The other guy I recognized was the guy on my immediate right. I run into him almost every time as well. Buys in bigger than the young guy, plays a solid game, not as nitty but not even close to being a maniac. But although I felt I knew how he played, if you had asked me when I sat down if I had ever gotten into a memorable hand with him, I would have just shrugged. Nothing would have come to mind. But I would have been wrong, as I found out later. This particular fellow has always reminded me of famous Hollywood movie director. I don’t want to say who that director is because I don’t want to identify him. So I will just refer to him from now on as “Director.”
Interesting, although I’m recognizing players each week, and they are presumably recognizing me, no one has ever said hi to me when I sit down, as if they know me. I guess I haven’t played there enough to be welcomed into the “clique.” Of course, I don’t say hello to them either, so who am I to talk?
Now despite the fact that there are so many regs, it widely varies from week-to-week how friendly the table I’m at is. Sometimes, all the regs are quiet, sometimes they are quite chatty, and other times it’s in between. This table was at the high end of the chattiness scale. Perhaps too high. Seriously, it was like a home game with every catching up with their friends activities since last week’s game. I like a friendly table, but it was actually a bit much for me. I was really, really trying to concentrate on the other players and what they were doing, and all the chatter was distracting. I guess it was a good argument for wearing earbuds or headphones to keep the noise out.
One topic of conversation was an older gentleman there whose son had recently done very, very well in a really big poker tournament. Again, I won’t say more because I don’t want to identify him, but it was not the WSOP. His entire final table effort was rehashed during the course of the session. And it turned out that the son had played a lot of poker at PC after his father had taught him the game.
Early on, an attractive lady dealer pushed in. I remembered her from my most recent sessions, but didn’t think I’d seen her when I first started coming into the room. The dealer was quite slender. I’m using that word because some women might consider “thin” or “skinny” an insult. She looked very nice to me.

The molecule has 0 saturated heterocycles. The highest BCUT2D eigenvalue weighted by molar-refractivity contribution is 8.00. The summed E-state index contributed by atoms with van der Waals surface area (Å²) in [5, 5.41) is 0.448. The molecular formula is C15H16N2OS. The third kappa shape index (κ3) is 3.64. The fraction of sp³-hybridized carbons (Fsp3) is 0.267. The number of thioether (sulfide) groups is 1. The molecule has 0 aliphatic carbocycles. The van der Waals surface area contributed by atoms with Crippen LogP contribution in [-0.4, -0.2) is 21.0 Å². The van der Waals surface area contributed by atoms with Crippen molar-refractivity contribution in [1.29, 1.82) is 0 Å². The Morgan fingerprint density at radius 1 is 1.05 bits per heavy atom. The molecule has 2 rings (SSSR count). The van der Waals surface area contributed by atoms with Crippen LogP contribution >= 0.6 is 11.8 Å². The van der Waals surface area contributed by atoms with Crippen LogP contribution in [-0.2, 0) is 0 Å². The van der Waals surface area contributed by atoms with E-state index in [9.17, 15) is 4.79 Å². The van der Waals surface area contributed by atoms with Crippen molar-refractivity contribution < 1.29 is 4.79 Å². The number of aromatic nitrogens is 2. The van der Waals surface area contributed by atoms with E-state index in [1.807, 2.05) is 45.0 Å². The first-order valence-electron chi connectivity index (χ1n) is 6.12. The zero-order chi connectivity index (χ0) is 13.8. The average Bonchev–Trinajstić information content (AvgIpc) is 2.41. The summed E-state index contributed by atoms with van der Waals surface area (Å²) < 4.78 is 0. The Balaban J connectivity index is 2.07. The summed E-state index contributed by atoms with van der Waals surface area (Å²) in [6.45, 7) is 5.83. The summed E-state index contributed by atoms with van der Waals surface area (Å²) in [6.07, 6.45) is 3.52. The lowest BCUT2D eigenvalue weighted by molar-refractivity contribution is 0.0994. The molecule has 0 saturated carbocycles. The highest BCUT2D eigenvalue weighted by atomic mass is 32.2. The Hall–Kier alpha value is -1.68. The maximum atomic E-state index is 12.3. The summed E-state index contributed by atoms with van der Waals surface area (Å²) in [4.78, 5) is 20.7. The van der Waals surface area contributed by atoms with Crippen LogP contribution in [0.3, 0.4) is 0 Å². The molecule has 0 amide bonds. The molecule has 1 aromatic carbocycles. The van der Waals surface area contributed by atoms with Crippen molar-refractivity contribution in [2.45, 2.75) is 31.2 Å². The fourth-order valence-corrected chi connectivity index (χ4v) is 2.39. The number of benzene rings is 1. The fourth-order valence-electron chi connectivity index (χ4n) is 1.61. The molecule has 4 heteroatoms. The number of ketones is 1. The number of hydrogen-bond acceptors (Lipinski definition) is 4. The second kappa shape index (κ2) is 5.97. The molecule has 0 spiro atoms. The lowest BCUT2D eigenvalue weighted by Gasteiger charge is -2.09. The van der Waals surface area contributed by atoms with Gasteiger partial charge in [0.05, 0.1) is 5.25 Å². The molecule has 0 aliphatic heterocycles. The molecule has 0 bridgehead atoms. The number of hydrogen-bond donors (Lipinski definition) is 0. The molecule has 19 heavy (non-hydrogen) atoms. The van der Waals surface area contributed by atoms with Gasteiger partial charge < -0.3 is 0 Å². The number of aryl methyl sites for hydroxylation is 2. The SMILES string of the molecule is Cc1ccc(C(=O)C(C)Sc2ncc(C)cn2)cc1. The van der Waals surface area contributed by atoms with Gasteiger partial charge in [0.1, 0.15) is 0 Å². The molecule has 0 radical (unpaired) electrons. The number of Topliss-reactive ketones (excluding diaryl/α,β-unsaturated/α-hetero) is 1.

Well one of the regs at the table hadn’t seen her in awhile and said something about when her baby was due, or something like that. Huh? The only way this woman could be pregnant was if she had conceived the baby on her most recent break. She laughed and said she had the baby four months ago. Then she stood up, spread her hand across her stomach and said, “Where would a baby be?” Indeed. I have to say, based on her slenderness, I would have guessed she couldn’t have had a baby any time within the past five years.
With this dealer in the box, a player won a pot playing 9-6 (I think he caught two pair). Another player said, “Oh, you’re playing ‘big lick,’ huh?” The dealer didn’t seem to know what he was talking about it. Hmm… I wonder if she was being honest? Then the guy explained, in as non-graphic terms as possible, why 9-6 (or perhaps, if you need help, 6-9) is called “big lick.” She got it and acted a bit embarrassed and didn’t want to pursue it. But there was a guy across the table—not a young guy—who said in all his years of playing poker, he had never heard of 9-6 being referred to as “big lick,” either.
Just a few hands later, the guy who had educated the dealer as to what 9-6 was made a big bet on the river and was called. I could see that 9-6 would make a straight and wondered if he had it. Sure enough, he showed “big lick” and took the pot. The timing was rather interesting.
Another lengthy topic of discussion was bowling. One of the players said he grew up in his dad’s bowling alley and another guy said he was a really good bowler but had come close to rolling a perfect 300 game several times and just missed, ending up with scores of 299. This led to a discussion of what it’s called when the bowl crosses over and instead of hitting the 1-3 pocket, hits the 1-2 pocket. The guy said it was called a “Brooklyn strike,” but that it used to be called a “Jersey strike.” Well, he finally remembered that when he lived in New York, where he was from, it was called “Jersey” but that here in California (and everywhere outside of New York, I believe) it’s called a “Brooklyn strike.” Suddenly I felt a ting of sadness. My late dad loved to bowl, and I would have loved telling him of this discussion. Then later, in fact as I was writing this post, I remembered that my Dad had actually told me about the same change he discovered when we moved from New York to California when I was a kid.